• University of Strathclyde

Genealogy: Researching Your Family Tree

Dive into your family ancestry and learn how to create a family tree on this tutor-led 6-week online genealogy course.

116,478 enrolled on this course

Genealogy: a lady looks at a tombstone in a graveyard while researching her family tree

Discover the basics of genealogy and build your own family tree

Have you ever wondered about your family ancestry or wanted to create a family tree of your own? On this 6-week tutor-led genealogy course for beginners, you’ll learn how to uncover the past and record your family history.

The information on this course does not apply to just one country, so you can learn about your family lineage no matter where you’re from.

Gain an introduction to genealogy

Learn how to find and analyse sources, discover different research strategies, and tackle genealogy databases and wildcards. You’ll learn about the importance of names and explore the challenges that name changes cause for genealogists.

You’ll be introduced to the main source types including civil, church, census and military records and learn how to use these different kinds of data.

Discover DNA testing

Learn about the more technical sides of genealogical research such as the principles of the Genealogical Proof Standard, where you’ll discover how to establish proof.

You’ll be a scientist for the day and find out how DNA testing works in genealogical research. You’ll learn about the principles of genealogical inheritance, find out how autosomal DNA testing helps genealogists and learn about Y chromosome inheritance.

Create a family tree

Uncover the secrets of your family’s past and turn your genealogy into a tangible family history. You’ll discover the best ways to record your research, document it and protect it so that it lasts for generations to come.

You’ll learn how to balance genealogical data and historical context, delve into local and general histories, and use maps and photographs to bring your family history to life.

Throughout the course, you’ll also follow one woman’s journey as she researches her family tree and learns about her past.

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  • Week 1

    Analysing documents

    • Welcome to the course

      An introduction to the course, who we are and what you'll be learning about.

    • Welcome to Week 1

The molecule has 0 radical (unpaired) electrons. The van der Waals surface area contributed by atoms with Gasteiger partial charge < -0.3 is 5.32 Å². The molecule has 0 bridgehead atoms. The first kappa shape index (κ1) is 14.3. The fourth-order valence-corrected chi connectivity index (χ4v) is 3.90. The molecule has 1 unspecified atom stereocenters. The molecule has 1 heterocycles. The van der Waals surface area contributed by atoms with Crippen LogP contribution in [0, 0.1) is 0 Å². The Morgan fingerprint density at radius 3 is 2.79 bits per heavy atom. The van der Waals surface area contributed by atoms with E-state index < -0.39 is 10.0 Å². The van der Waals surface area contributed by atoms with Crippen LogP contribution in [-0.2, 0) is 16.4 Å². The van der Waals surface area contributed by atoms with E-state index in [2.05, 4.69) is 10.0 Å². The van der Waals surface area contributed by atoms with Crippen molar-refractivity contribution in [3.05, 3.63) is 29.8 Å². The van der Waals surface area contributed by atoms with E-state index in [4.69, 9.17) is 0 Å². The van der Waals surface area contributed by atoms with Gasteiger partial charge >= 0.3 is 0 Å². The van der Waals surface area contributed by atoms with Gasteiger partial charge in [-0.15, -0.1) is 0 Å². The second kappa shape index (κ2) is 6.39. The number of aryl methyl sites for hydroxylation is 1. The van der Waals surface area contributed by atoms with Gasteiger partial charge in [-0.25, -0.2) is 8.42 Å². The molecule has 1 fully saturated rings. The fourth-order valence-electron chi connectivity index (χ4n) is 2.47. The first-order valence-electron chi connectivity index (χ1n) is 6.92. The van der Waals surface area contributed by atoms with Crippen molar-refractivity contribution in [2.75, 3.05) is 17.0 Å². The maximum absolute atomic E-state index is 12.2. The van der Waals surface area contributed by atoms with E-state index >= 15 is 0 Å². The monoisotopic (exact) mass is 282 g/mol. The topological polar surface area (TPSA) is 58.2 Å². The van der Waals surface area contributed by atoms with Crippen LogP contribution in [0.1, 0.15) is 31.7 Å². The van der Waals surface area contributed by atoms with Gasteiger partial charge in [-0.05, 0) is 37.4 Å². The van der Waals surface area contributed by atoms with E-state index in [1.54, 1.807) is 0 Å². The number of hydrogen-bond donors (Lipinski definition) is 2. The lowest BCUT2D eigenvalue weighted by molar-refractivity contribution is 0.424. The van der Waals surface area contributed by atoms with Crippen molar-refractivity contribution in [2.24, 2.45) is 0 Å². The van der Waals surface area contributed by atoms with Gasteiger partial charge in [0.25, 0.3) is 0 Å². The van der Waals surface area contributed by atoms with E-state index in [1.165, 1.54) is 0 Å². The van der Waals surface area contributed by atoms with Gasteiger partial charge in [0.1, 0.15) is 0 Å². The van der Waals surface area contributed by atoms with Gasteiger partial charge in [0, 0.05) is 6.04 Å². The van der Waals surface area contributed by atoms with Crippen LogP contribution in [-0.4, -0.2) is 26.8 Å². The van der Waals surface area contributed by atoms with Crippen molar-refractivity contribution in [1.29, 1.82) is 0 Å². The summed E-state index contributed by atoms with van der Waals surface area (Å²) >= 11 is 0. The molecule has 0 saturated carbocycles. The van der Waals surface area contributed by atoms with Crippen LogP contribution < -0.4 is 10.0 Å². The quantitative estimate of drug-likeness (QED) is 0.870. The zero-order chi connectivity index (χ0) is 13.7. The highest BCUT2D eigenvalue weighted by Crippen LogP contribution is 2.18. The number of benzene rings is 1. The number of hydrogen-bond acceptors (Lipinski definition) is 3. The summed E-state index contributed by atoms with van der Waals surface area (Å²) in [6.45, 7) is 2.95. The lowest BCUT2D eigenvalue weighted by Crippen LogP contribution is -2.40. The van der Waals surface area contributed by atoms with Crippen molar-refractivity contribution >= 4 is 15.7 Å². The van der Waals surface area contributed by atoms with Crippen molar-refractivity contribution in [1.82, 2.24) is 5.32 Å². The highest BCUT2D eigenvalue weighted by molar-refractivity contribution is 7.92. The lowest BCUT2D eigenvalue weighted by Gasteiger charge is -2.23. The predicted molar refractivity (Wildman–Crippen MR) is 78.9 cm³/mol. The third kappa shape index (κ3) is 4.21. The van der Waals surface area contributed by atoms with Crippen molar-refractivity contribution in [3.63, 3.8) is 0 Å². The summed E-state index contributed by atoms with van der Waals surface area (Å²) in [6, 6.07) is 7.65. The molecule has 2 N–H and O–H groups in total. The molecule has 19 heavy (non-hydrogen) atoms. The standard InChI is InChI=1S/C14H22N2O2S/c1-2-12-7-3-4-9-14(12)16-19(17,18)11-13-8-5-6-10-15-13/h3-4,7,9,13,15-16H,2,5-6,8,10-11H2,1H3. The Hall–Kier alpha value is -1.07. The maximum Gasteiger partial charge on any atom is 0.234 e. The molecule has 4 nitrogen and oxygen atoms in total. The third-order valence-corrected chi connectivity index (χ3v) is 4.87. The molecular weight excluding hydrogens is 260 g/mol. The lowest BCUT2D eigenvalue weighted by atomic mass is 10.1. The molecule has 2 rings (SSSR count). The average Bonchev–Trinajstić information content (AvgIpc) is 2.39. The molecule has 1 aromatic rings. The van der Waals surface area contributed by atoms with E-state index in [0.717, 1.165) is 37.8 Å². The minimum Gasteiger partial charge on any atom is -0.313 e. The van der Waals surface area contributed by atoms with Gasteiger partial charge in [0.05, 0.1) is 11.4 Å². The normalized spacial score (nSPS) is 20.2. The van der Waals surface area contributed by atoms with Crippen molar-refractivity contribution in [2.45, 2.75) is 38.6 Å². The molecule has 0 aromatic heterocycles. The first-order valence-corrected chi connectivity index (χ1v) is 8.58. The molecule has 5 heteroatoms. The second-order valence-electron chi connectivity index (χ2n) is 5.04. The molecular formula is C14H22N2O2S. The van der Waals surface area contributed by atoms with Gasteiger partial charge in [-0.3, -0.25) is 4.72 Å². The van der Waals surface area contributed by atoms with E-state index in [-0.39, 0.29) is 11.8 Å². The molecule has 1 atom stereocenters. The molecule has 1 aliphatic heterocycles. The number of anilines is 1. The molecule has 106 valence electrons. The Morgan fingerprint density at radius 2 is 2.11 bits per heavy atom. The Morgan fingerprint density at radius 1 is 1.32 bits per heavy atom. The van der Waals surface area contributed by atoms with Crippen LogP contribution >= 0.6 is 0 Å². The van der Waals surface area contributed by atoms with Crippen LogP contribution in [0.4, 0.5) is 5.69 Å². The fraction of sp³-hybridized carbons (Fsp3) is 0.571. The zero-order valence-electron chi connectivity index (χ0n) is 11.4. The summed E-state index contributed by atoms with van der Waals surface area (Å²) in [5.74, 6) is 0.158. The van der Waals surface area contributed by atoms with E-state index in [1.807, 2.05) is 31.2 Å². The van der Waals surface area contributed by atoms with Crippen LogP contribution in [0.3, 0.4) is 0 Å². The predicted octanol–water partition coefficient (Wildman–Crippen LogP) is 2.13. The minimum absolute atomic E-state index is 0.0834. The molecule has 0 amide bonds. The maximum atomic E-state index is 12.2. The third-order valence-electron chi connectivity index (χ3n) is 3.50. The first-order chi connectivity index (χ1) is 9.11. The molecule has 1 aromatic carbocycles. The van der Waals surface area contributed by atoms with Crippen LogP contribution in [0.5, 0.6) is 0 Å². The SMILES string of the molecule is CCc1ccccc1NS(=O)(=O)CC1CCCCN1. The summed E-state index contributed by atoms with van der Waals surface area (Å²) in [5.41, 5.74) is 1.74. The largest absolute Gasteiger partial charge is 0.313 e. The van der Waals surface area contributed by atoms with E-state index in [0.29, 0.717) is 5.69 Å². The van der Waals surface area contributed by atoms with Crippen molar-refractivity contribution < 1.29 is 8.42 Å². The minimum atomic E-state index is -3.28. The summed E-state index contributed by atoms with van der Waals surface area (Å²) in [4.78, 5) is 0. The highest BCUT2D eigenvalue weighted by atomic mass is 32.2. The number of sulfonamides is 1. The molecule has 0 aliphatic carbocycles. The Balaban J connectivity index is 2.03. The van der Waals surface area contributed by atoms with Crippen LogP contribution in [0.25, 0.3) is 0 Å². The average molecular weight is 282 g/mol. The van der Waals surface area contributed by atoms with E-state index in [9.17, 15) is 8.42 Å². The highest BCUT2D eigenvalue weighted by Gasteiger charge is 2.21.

This week our focus is on the nature and importance of documentary evidence.

    • The basics

      Guidance for the absolute beginner.

    • Documentary evidence

      Using documented data in family history research. Why knowing about the documents you use can help you become a better researcher.

    • Transcriptions and indexes

      What are transcriptions, abstracts and indexes and how do they get created?

    • What's in a name?: 'An unusual name'

      The first part of the story following Chris as she researches her family history.

    • End of week tasks

      Activities to conclude the first week of the course.

  • Week 2

    Effective searching techniques

    • Welcome to Week 2

      This week you will learn how to focus your research and we will examine different ways to work around brick walls and how to consider naming issues.

    • Research strategies

      What is a research strategy and how can you approach research questions? We'll consider what an effective search is and look at different ways to look for ancestors.

    • Names

      Name changes can cause real issues for genealogists. How can we work around these and find people?

    • Genealogy databases and wildcards

      An introduction to genealogy databases and the use of wildcards to overcome name issues.

    • What's in a Name?: 'The Riepenhausens'

      The second part of the story following Chris as she researches her family history

    • End of week tasks

      Activities to conclude the second week of the course.

  • Week 3

    Using major source types

    • Welcome to Week 3

      This week we'll explore major types of genealogical sources.

    • Major source types

      The main source types used by genealogists across the world are civil, religious and census records.

    • Using sources and sources in archives

      A look at how to use documents to fill in your family tree. We explore different types of records at a physical archive.

    • Evaluating genealogy databases

      What to consider when deciding to choose a databases to use.

    • What's in a Name?: 'Land and sea'

      Part three of the story which follows Chris as she researches her family history

    • End of week tasks